Majors and Salaries: the Economic Value of a Major

A new study about the earning power of recent undergraduates was just published by Georgetown University’s Center on Education and the Workforce: “What’s it Worth? The Economic Value of College Majors”. The study can be found complete at:  In the wake of such recent books as Academically Adrift: Limited Learning on College Campuses that question the validity of a college education altogether, this study confirms that college graduates earn 84% more than high school graduates over their lifetimes. The study also indicates that beyond merely going to college, what you major in makes an even bigger difference in eventual earning power. Not the most earthshaking news in the world, but well worth noting by any high school senior preparing to matriculate into a $50,000 a year university.   

According to the Princeton Review, the top 10 undergraduate majors include: Business Administration, Psychology, Nursing, Biology, Education, English, Economics, Communications, Political Science, and Computer Science. Parenthetically, one of the more confusing aspects of any analysis of majors is to figure out what the actual major entails. Business, for example, encompasses business management (8% of all majors), general business (5%), accounting (4%), and finance (3%)…altogether about 21% of undergraduate degrees are in some form of business. In any case, the median salaries for a portion of these majors are: business, $60,000; psychology, $45,000; communications, $50,000; nursing $60,000; elementary education $40,000; and computer science $75,000. The study also covers earnings by ethnicity, employment rates by major, and earnings by gender (and discusses why there is a ‘gender gap.’)  

Undoubtedly, most of us want to work in a profession where the median salary is as high as possible, but that isn’t the only factor driving us. We also need to pay attention to our aptitudes and our interests. Both of these will determine how well we perform in a chosen field. If you’re attempting to gain a sense of what major might be appropriate, there are workshops that can assist you in determining your interests and how they correlate with academic and career pathways.  One, in Newport Beach, is provided by Julie LaCroix, (949) 721-1165, (, a veteran career counselor who offers a Saturday ‘Early College Planning’ seminar (which focuses on selecting a college major) costing a mere $95. Along with enhancing the college planning process, studies show that with this type of planning students are twice as likely to achieve postsecondary success – defined by graduating within 4 years and attaining college-level employment.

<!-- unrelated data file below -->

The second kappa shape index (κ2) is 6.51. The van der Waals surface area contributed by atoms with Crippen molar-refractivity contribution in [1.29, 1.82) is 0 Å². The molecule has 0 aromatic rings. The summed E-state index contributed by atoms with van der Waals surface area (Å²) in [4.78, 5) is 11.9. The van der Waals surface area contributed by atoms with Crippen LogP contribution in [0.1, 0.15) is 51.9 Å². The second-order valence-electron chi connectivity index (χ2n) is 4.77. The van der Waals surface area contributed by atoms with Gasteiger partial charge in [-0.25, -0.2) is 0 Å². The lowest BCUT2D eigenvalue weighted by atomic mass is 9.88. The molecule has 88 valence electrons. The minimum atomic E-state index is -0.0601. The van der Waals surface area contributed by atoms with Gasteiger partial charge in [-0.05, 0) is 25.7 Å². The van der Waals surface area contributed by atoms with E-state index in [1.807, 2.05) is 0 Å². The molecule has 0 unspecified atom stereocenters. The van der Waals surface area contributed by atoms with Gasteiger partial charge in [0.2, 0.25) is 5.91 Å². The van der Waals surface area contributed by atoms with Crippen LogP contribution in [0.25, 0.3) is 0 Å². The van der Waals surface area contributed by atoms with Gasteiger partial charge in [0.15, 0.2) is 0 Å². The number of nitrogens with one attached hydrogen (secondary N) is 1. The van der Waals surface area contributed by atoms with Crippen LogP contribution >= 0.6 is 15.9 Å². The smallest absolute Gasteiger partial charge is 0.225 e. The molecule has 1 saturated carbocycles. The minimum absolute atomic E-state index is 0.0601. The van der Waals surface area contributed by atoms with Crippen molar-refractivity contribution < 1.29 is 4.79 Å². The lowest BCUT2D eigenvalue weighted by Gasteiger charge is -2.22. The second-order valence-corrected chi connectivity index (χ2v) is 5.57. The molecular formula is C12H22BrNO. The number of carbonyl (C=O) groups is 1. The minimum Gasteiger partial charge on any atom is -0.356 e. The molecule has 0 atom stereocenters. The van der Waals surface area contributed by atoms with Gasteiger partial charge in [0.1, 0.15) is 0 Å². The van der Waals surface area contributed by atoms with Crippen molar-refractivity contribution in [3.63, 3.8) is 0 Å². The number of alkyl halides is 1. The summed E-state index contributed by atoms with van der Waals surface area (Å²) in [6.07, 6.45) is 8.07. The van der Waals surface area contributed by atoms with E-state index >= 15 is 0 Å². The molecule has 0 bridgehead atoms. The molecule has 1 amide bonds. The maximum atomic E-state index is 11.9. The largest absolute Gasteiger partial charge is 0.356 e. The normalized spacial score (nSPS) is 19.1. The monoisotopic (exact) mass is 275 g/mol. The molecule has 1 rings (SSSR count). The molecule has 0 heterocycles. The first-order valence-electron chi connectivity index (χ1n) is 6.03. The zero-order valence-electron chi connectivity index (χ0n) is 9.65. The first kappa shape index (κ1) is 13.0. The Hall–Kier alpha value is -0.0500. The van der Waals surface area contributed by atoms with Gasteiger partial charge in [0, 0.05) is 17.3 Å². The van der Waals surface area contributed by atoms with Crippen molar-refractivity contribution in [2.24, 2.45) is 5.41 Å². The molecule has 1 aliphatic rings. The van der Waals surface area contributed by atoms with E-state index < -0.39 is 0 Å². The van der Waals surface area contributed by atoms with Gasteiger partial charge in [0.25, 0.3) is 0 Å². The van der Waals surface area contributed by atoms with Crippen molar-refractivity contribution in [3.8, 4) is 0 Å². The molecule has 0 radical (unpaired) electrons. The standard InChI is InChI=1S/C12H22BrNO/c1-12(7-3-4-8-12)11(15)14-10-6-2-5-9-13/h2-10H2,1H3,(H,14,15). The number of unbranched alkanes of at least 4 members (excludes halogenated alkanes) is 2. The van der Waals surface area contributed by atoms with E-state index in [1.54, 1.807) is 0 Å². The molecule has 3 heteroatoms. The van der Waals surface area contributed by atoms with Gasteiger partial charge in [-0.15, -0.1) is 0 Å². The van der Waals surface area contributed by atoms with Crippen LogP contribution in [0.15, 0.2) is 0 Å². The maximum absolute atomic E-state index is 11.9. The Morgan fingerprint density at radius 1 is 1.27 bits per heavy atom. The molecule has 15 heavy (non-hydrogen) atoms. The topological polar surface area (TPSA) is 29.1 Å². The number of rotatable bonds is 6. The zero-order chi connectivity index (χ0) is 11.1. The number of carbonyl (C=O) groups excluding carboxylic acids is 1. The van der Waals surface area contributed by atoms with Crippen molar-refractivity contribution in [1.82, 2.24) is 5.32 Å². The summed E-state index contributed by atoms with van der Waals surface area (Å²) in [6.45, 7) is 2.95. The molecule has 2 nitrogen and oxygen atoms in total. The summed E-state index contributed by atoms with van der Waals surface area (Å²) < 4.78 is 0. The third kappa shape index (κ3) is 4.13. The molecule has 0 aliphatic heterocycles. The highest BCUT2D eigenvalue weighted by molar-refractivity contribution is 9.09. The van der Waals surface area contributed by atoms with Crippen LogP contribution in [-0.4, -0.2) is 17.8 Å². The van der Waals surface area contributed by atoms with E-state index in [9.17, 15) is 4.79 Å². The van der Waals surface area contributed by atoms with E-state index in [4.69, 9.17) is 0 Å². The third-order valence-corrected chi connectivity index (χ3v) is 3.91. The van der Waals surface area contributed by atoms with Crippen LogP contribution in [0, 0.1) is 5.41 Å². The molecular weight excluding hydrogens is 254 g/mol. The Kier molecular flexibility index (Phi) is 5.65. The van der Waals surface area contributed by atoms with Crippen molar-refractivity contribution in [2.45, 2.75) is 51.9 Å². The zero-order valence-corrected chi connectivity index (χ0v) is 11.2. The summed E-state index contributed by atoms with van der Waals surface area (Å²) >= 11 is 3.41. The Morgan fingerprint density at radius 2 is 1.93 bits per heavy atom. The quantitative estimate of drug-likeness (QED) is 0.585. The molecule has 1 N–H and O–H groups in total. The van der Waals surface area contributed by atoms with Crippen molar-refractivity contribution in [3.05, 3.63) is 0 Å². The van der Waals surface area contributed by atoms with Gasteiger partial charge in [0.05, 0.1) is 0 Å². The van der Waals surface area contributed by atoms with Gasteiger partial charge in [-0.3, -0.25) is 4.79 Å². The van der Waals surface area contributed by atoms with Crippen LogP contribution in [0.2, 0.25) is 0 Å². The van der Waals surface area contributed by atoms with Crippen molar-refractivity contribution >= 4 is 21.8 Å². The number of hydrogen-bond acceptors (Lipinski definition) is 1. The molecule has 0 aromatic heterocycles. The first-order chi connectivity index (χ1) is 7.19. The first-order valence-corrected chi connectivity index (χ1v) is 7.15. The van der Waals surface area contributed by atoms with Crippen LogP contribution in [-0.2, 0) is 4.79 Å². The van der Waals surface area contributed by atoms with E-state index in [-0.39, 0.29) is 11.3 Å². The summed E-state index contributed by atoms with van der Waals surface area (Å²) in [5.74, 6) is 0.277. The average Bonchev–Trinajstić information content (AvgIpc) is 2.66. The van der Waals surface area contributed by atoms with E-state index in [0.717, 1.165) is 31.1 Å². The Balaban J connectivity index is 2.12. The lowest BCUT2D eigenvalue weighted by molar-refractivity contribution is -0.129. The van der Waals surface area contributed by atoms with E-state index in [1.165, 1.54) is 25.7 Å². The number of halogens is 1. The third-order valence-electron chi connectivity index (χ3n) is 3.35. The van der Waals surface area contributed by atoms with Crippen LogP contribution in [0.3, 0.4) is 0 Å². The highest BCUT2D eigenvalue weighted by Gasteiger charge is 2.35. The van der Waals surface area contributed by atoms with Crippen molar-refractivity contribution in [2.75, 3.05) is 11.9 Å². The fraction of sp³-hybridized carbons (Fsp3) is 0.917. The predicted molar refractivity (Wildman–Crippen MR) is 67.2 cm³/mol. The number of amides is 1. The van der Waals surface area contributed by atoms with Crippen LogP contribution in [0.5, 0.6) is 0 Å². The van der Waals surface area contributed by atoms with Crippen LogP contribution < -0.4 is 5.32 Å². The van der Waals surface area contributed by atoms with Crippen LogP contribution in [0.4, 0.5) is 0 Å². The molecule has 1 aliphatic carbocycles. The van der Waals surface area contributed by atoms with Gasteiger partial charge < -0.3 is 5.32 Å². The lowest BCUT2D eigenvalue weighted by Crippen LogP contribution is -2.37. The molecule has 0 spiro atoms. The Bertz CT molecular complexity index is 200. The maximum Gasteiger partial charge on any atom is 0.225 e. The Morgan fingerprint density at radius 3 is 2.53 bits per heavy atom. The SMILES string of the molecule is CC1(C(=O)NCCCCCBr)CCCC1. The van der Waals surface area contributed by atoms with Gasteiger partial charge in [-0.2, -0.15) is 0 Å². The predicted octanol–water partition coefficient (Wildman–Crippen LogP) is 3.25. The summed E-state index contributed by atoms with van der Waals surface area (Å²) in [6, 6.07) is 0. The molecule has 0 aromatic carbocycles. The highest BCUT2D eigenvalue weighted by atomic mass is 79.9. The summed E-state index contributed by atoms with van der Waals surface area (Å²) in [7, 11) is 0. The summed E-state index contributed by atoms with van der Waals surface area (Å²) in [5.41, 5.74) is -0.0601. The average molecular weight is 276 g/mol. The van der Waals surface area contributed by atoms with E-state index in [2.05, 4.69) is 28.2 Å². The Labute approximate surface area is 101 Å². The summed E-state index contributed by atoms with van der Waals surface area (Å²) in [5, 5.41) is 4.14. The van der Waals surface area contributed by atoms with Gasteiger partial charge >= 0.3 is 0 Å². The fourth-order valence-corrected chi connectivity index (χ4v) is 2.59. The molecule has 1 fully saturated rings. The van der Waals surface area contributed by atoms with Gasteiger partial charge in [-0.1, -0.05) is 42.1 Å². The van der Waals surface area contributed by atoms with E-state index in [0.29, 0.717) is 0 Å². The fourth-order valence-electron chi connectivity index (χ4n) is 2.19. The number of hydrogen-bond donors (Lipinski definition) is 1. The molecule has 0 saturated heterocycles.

One of the telling points of the Georgetown study is the difference between earnings at 75% and those at 25%. For example, in Petroleum Engineering the difference in compensation between the top 75% ($189,000) and the lower 25% ($83,000) earnings is $107,000. That is a stark difference. It pays to figure out what it is you’re exceptional at and pursue it with your best efforts. 

No matter what information this, or any study, passes along about the earning potential of various professions, it’s also not a bad idea to consult the Bureau of Labor Statistics to get information on the employment outlook of whatever major or profession you’re considering investigating. There are no guarantees about the future, but just getting a sense of what you might expect when you finally go out into the workforce is a useful exercise.

I initially encountered the Georgetown study in the Orange County Register: “Majors and Making Money,” (19 June 2011, Commentary, page 2) by Gary Jason, an instructor at Cal State Fullerton. Mr. Jason treated the study as if it were the Holy Grail for evaluating postsecondary majors and their potential returns. It’s no doubt useful. What you do eventually major in does have a resounding effect on your earnings and employment security.  Major in genetics and you graduate into a profession where 99% are fully employed; in computer science, and 10% are unemployed. None of us may find this report as riveting as Gary Jason does, but it is prudent to attempt to figure out your place in the world: selecting a major is of major importance.